In Texas, a few things that are happening under our noses that a great many people take for granted. In Texas’ eastern two-thirds, even with increased rainfall, the soil is becoming drier. Rainstorms are more intense and flooding more severe. In coming decades, storms will likely be more severe, deserts may expand and farmers will face increasingly hot/dry, causing agriculture problems. Some people may possibly suffer health problems due to this.
 
Our Earth is warming, therefore, the climate is changing. Since the late 1700s, we have increased carbon dioxide in the air by 40 percent. Other greenhouse gases are also increasing, warming the surface and lower atmosphere about one degree over the past 50 years. On our coasts and otherwise, we experience increased humidity, average rainfall and heavy rainstorms as evaporation increases and the atmosphere warm. Drought also affects some areas.
 
Visitors to our beaches see that sea levels are rapidly rising. Climate change and groundwater pumping cause sinking. If oceans and atmosphere continue to warm, sea level might possibly rise two to five feet in the next century.
 
Wetlands and dry land will submerge, beaches will erode, coastal flooding will worsen and many dependent birds and fish will suffer. Public access to beaches and tourism will be hampered.
 
Coastal homeowners and businesses know that for the past 20 years, tropical storms and hurricanes have caused massive repair and cleanup. Warming oceans cause high waves to lash out while scientists scratch their heads as to whether or not the intensification will be long-term. Nonetheless, it looks as if hurricane wind speeds and rainfall rates will increase as our climate temperature continues to climb.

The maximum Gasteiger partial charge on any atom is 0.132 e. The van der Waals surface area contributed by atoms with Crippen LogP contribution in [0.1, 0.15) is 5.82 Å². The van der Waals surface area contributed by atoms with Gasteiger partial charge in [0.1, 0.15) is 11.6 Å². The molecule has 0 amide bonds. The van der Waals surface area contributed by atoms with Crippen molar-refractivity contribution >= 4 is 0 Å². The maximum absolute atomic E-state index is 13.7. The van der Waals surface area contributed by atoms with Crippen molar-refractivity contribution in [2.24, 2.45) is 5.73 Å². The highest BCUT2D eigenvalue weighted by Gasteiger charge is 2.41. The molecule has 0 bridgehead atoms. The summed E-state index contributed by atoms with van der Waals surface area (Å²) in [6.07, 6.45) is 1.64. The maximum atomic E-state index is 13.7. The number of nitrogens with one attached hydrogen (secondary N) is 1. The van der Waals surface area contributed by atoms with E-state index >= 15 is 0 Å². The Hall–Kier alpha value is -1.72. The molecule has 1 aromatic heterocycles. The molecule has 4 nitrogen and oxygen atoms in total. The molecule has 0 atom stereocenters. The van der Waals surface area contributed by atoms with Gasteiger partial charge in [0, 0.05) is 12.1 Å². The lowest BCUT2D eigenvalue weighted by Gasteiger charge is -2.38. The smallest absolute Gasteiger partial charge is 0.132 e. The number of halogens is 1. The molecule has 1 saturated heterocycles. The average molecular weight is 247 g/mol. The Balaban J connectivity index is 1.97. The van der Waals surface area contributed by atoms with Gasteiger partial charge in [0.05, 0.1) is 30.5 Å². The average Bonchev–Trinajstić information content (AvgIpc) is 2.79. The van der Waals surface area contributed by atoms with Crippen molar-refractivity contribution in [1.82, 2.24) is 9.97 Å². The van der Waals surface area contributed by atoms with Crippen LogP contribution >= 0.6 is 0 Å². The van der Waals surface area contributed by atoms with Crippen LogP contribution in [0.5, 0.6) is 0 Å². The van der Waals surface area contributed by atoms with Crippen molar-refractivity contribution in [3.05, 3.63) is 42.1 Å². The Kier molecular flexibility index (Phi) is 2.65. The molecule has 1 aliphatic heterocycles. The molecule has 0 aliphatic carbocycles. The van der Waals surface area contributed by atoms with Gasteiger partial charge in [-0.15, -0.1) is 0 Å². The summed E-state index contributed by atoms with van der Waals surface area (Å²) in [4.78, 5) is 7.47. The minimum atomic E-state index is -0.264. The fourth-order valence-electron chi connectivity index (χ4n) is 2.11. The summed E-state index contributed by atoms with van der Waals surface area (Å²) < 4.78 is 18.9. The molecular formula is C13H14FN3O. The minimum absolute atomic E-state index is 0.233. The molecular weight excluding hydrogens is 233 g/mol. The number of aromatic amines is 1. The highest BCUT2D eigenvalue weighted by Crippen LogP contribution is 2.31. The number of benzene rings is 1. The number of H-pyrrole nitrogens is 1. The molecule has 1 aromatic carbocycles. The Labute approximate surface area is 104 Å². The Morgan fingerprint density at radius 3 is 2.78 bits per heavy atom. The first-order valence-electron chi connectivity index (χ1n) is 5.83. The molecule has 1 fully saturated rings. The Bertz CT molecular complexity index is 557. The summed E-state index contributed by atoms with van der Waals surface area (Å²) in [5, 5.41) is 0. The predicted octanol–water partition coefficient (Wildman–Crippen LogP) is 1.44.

Not only will more powerful storms cause flooding, but sea levels will rise as storm surges become higher. Coastal homeowners and businesses will see their insurance deductibles increase. Cities, transportation systems and coastal oil/gas facilities are vulnerable, causing people to relocate; possibly creating some climate change refugees.
 
The changing climate will likely increase inland flooding, as well. The last 50 years in the Great Plains shows that rainfall during the wettest four days of the year increased about 15 percent, which will likely increase and cause more flooding.
 
Water will become less available. Warmer temperatures increase evaporation, causing vegetation/soil problems. All seasons will see less rainfall. Research shows that 70 years from now, the longest period without rain annually is likely to be at least three days longer than today. Both increased evaporation and decreased rainfall reduce the average flow of rivers and streams.